Every year during the winter months of June and July in South Africa, one of natures greatest events take place. Millions of little sardines abandon their spawning waters of the Agulhas Bank located in the southern waters of South Africa where the cold Atlantic Ocean and warm Indian Ocean meet. It is the coming together of these two oceans that make the waters ideal spawning grounds as they are rich in nutrients.
The exact reasons why the sardine migrate away from such nutrient rich waters aren’t known but they thrive in water temperatures of around 20 Celsius. As the winter waters of the Eastern Cape and KwaZulu Natal cool, it is believed the sardines take advantage of their expanding territory and head northwards up the South Africa coast.
Measuring up to around 9 inches in length, these little fish travel in massive shoals clearly visible from the surface of the ocean. The shoals can be several kilometres long and up to a kilometre wide so in terms on numbers, they easily rival Africa’s other famous migration of the wildebeest as they head north from the Serengeti into the Masai Mara.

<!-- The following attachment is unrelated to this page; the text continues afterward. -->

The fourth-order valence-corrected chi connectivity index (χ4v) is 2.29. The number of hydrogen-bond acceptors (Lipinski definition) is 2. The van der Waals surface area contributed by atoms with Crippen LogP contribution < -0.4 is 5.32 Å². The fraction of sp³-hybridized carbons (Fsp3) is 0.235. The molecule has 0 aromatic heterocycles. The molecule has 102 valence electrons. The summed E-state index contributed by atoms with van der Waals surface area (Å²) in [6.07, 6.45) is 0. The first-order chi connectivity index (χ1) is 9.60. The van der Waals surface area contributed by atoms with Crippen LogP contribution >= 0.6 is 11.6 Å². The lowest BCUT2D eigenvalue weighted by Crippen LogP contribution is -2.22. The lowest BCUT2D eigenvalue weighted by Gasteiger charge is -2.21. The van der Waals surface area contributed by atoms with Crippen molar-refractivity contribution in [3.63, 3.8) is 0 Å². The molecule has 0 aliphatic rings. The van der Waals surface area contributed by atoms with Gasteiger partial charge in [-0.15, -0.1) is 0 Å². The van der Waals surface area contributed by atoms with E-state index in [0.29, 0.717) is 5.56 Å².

The Sardine Run is a big event of the Eastern Cape and KwaZulu Natal. As sardines are pretty much at the bottom of the food chain, it isn’t much of a surprise that when they create shoals more than a million strong that predators are soon on their trail. Under the water, the shoals of sardine are mercilessly pursued by sharks, tuna, dolphin and even whales. As they come under attack, the little fish form defensive bait-balls but it is little protection as time and again, the predators hit the bait-balls, taking a few of the little fish with each attack. There are some many sardines and predators in the water during the Sardine Run that the Natal Shark Board remove the shark nets that usually protect the beaches to prevent the sharks, dolphins and other large sea creatures from getting caught up and dying.
As the shoals come under attack, they are forced into shallower waters where they start to come under attack from the air as the sardine come within diving depth of gannets who join in the bountiful feast that nature has provided. Humans get in on the act too. As the shoals move to try to escape the caravan of predators, they move into shallow waters small fishing boats move in the fish are literally dragged ashore by crowds of waiting people. As well as the fishing nets all sorts of containers are used to scoop up the sardines by people trying to gather as many as they can carry.
The Sardine Run is a natural event and therefore it is by no means guaranteed. There have been no shows in recent years but every winter, the Greatest Shoal on Earth is eagerly anticipated by the people who live up and down the coast of the Eastern Cape and KwaZulu Natal in South Africa.